Ninety-nine years ago this week, Puerto Ricans became citizens of the United States. What does this anniversary signify? That depends a lot on who you ask (and be careful who you ask, since most Americans have no idea how or why Puerto Ricans became US citizens, or if they’re even citizens at all).
In 2016, women around the world are still fighting for their right to equality, even in the countries we think of as the most developed. Although in many areas, the gap has narrowed in recent years, gender inequality is still common in the labour market and in politics.
The film Risen retells the story of Jesus’ resurrection and ascension through the fictional Roman tribune Clavius, who supervises both Jesus’ crucifixion and the investigation into what happened to his missing body.
Born in Edinburgh, Hume is considered a founding figure of empiricism and the most significant philosopher of the Scottish Enlightenment. With its strong critique of contemporary metaphysics, Hume’s Treatise of Human Nature (1739–40) cleared the way for a genuinely empirical account of human understanding.
The so-called “Getty Hexameters” represent an unusual set of early Greek ‘magical’ incantations (epoidai) found engraved on a small, fragmentary tablet of folded lead. The rare verses provide an exciting new window into the early practice and use of written magic and incantatory spells in the Greek polis of the 5th century BCE.
There is a moment in the George Miller film Mad Max: Beyond Thunderdome (1985) that has stuck with me over the two decades since I first saw it. A bedraggled Max (Mel Gibson) is escorted through the crumbling desert outpost of Bartertown.
This month’s spotlight instrument is particularly important to me; I played the flute for ten years as an adolescent and continue to have a soft spot for it. From long practices at high school band camp to dressy solo performances at the Colburn School where I studied on weekends, the flute was a dear and constant companion. Here are a few reasons I’ll always prefer it.
A tired old elephant hunched in the room as President Obama announced the launch of a new moonshot against cancer during his State of the Union address a month ago. We’ve heard that promise before. On 23 December 1971, when President Nixon first declared a national war on cancer, he also based his conviction on the successfully completed moonwalk.
In 1996, decades before the trending hashtag, Reverend Jesse Jackson led a boycott protesting the lack of diversity at the Oscars. Having encouraged attendees to wear a rainbow ribbon in support of the issue, he was ridiculed for his efforts.
In the United States, thoughts are turning to the start of the primary season, when votes are cast to choose each party’s presidential nominee. It’s a complicated and sometimes very long process, beginning in Iowa and winding all the way to the conventions in the summer, and every time it gets going, there are certain buzzwords that seem to find their way into the American popular consciousness.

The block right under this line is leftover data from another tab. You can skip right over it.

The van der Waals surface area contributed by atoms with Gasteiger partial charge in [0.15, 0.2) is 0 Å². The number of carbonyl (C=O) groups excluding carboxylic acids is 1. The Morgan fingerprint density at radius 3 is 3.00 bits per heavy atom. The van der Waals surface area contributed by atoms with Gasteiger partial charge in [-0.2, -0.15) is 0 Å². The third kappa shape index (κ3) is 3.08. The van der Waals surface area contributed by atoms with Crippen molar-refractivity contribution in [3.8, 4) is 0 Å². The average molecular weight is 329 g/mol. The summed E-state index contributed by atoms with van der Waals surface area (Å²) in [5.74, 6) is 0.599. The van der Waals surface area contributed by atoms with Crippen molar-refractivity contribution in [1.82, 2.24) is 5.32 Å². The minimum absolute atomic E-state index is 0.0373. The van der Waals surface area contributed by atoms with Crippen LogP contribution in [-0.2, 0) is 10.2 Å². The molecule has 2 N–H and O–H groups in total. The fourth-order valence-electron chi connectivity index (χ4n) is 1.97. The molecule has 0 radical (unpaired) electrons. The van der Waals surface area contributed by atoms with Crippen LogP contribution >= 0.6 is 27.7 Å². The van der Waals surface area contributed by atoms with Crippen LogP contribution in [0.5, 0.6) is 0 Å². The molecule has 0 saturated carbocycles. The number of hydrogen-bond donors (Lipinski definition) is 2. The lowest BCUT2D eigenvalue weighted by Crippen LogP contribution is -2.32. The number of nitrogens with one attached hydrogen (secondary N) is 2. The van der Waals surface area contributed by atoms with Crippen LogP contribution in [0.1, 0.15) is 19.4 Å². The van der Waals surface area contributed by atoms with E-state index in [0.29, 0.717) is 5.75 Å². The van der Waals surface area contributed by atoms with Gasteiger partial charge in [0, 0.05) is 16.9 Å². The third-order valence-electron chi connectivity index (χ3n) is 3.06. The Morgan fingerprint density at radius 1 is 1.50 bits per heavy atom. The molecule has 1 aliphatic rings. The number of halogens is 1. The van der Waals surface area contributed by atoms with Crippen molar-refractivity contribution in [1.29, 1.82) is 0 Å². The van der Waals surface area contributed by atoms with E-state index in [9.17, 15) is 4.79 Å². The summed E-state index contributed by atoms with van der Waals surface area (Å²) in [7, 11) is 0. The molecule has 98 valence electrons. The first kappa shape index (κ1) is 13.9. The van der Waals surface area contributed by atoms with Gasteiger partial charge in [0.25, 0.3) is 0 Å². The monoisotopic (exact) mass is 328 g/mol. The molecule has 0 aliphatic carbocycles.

Neologisms (from Greek néo-, meaning ‘new’ and logos, meaning ‘speech, utterance’) – can do all sorts of jobs. But most straightforwardly new words describe new things. As such they indicate areas of change, perhaps of innovation. They present us with a map, one that can redefine what we know as well as revealing newly explored areas; new words for new worlds.
Reports over recent months from South Korea’s Yonhap news agency have suggested that two prominent North Korean politicians have been executed this year on the orders of Kim Jong-un. These reports evoke some interesting parallels from the darker side of the history of ancient Rome, or at least from the more colourful stories told about it by Roman historians.
In early November 2015, the Belgian and Dutch press announced that a small land swap was in the making between Belgium and the Netherlands. Agreement has been reached at the local level that Belgium would cede a small peninsula in the river Maas [Meuse] of about 14 hectares – the size of 28 soccer fields – to the Netherlands. In return, Belgium would get a smaller piece of Dutch territory where it had already built a water lock.
In 1999, the United Nations Educational, Scientific and Cultural Organization (UNESCO) created International Mother Language Day, which is celebrated each year on 21 February. Of course, we couldn’t let this date go by without marking the occasion on our Northern Sotho and isiZulu Living Dictionaries. This year, we asked people from a variety of mother tongues to let us know what their native language means to them, and this is what they had to say.
For 135 years the Dictionary of National Biography has been the national record of noteworthy men and women who’ve shaped the British past. Today’s Dictionary retains many attributes of its Victorian predecessor, not least a focus on concise and balanced accounts of individuals from all walks of national history. But there have also been changes in how these life stories are encapsulated and conveyed.
Patterned on other sports dramas about race and the freedom rights struggle, such as Remember the Titans, Glory Road, We Are Marshall, The Express, and 42, Race tells the story of Jesse Owens’ preparation and stunning performance at the 1936 Summer Olympics at Berlin, Germany. However, while Owens follows a long tradition of unsung African American heroes, many remain unfamiliar with the details surrounding his rise to prominence.